“There may be times when we are powerless to prevent injustice, but there must never be a time when we fail to protest.” ~Elie Wiesel
I'll never forget one of the most memorable days in my life. The day I received, at age 39, the non-id handwritten letter from my biological mother via the adoption court. I finally after 39 years of wondering, waiting, and searching, found out who I was in part, where some of my physical traits came from, my likes, dislikes, tendencies, and personality traits. It has totally changed the way I see myself, how I feel about myself, and how I see myself fit into the world. Everyone deserves that right!
I have been angry that I did not fit in where I was placed at adoption, and the fact that both of my biological parents refuse to release their identities. But, life is not fair I learned that long ago. Adoption is so far from fair it is downright dysfunctional, corrupt, and fraudulent in how it functions. The system of adoption steals basic human rights from one group of people without a voice and hands control of them (sells is more like it) over to another group. THIS is not unfairness it is blatant preventable discrimination. It's not about reunions it's about RIGHTS!
I know I can't change the past I can only change the future. I know all too well anger can eat you alive and take your life from you without you even realizing it. I know that I can't stand the thought of other adoptees struggling for the truth and being treated like second class citizens. So, I will do what I can to help do that for others. I will take anyone along with me that wants to go.
I'd like to brag a little now. There are parts of my life that I am not proud of and choices I made due to circumstances I did not understand nor what to do about. When I began to understand what did happen to me I grew angry, and the more I learned about the adoption industry the angrier I grew. Now, I CAN do something about it and adoption reform and education have been a large part of my life for thirteen years now. Below are some adoption protest pictures from one of the many events I've had the privilege in being involved with. These photos are from 2008. My son came along and held a sign too he's the cute blonde guy, and the handsome one in the black jacket is my husband who was adopted at birth by his stepfather, so both of them have been affected by adoption too.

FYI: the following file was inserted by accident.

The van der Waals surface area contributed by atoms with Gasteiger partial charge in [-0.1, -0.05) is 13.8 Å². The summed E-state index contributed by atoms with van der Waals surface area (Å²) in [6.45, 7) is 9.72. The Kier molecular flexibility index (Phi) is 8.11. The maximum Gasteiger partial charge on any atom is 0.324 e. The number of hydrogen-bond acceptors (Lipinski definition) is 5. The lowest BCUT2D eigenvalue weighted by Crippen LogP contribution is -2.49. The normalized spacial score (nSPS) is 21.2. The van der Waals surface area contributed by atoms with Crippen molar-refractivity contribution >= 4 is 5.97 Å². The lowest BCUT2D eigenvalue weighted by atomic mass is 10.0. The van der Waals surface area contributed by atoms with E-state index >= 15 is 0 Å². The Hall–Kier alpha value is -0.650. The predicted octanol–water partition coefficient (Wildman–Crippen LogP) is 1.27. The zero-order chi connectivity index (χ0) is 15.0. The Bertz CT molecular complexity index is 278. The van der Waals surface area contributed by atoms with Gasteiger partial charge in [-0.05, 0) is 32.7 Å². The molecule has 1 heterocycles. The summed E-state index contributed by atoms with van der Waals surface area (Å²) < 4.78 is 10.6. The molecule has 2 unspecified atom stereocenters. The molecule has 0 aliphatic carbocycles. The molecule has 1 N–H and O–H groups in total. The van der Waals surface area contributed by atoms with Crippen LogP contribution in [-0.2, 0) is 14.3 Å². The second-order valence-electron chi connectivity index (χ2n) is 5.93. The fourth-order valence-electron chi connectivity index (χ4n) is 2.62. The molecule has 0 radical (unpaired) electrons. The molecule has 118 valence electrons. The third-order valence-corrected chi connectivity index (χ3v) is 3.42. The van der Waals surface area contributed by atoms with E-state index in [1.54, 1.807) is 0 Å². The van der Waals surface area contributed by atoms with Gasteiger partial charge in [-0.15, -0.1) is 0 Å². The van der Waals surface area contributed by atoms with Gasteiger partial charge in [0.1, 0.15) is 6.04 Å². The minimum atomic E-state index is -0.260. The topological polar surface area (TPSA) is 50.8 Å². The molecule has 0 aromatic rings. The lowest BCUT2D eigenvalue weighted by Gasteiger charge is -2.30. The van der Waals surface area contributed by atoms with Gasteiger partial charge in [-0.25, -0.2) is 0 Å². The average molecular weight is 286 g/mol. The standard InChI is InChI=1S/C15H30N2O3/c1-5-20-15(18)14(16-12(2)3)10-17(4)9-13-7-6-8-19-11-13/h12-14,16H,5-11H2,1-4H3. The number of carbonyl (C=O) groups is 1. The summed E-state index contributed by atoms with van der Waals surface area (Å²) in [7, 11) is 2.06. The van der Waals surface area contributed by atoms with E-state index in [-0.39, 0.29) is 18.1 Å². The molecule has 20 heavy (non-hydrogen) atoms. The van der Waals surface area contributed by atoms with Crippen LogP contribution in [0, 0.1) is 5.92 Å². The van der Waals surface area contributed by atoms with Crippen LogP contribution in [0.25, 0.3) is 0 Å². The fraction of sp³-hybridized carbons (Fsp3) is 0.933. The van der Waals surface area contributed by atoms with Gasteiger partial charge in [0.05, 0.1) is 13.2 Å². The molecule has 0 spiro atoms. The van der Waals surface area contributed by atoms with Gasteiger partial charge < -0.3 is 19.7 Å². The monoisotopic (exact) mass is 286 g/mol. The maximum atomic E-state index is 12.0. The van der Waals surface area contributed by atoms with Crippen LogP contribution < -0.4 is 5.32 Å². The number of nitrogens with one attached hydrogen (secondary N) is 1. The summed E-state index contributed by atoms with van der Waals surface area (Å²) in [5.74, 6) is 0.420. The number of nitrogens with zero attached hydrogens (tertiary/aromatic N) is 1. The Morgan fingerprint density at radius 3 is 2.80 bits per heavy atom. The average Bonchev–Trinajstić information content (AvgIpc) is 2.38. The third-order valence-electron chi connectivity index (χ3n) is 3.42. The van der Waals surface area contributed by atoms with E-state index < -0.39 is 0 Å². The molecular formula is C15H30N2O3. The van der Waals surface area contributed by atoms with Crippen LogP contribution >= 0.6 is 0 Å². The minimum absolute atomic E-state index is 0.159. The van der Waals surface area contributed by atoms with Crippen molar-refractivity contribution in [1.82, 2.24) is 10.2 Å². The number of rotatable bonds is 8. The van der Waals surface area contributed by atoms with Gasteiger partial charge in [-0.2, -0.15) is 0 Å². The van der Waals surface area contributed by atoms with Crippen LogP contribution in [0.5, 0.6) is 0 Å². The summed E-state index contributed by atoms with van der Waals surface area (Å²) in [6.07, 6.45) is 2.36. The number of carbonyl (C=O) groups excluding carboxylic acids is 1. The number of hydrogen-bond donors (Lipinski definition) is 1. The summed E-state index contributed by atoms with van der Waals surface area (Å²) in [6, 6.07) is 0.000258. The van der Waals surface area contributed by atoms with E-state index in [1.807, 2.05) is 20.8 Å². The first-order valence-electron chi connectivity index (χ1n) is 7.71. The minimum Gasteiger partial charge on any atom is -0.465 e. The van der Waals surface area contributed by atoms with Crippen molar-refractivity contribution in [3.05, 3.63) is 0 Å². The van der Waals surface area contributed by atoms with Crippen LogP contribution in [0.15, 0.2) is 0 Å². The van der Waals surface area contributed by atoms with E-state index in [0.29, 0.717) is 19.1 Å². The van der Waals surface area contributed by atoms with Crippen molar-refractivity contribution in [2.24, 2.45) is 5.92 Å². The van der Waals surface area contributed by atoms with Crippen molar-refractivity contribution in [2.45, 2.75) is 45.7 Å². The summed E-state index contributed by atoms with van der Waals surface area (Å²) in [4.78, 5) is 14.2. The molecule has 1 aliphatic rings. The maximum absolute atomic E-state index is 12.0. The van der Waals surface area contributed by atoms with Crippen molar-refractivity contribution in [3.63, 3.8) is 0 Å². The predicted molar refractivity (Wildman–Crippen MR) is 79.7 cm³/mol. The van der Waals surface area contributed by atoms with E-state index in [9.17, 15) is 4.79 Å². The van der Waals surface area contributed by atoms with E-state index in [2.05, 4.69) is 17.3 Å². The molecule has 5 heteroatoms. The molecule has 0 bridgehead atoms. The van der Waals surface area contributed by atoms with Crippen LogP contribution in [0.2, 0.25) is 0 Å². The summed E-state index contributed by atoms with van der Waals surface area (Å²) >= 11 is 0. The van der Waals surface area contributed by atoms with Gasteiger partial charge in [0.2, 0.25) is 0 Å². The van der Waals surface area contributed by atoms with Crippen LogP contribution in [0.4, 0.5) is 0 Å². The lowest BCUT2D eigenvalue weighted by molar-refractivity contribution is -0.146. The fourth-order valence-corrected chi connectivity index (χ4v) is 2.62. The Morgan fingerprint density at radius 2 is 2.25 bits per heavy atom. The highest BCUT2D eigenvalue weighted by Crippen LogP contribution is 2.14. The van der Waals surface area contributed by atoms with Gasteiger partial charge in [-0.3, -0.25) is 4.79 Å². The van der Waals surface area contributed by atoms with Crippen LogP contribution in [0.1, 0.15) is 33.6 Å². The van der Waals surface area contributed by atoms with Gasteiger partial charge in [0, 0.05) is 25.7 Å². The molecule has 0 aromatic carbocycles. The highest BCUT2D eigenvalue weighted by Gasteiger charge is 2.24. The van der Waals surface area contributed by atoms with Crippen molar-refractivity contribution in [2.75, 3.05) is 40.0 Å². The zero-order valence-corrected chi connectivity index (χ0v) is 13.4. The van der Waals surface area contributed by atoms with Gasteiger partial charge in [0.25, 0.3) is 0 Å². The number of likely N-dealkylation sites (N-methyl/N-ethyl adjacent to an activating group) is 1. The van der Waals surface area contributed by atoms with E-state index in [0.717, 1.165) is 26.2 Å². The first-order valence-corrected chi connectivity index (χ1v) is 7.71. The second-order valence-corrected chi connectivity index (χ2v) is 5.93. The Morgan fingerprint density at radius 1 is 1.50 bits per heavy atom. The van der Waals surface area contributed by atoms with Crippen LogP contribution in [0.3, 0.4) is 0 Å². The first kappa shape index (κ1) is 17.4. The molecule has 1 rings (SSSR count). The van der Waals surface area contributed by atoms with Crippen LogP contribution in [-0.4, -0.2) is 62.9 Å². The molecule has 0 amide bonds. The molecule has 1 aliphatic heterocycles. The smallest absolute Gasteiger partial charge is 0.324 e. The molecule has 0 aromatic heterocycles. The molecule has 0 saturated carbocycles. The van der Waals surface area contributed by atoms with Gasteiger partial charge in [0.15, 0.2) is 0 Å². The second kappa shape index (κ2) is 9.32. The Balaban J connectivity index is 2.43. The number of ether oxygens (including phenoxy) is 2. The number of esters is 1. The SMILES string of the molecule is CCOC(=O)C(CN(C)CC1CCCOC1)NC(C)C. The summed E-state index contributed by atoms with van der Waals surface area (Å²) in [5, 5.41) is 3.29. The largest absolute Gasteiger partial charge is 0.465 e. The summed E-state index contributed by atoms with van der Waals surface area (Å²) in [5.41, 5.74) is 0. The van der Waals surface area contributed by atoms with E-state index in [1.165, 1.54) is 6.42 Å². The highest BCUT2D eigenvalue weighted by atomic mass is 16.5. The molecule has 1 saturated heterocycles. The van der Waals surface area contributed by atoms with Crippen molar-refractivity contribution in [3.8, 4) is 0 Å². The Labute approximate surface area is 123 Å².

Above I am educating someone who approached with questions about why we were there and what we were doing. We all got to speak to many people and hand out informational fliers. Many people driving by stopped their cars and got out to ask questions about searching and or to tell their adoption related stories.
Since I began this journey in adoption reform so much has been accomplished. It may seem painstakingly slow to many, but when I joined up only Oregon had been fully opened to adoptees for OBC access. Now, thanks to the persistent effort and work of too many people to count, other states who have reopened access to OBC's for adoptees. We are far from done. And I'll end with one of my favorite quotes.
"Never doubt that a small group of thoughtful, committed, citizens can change the world. Indeed, it is the only thing that ever has." ~Margaret Mead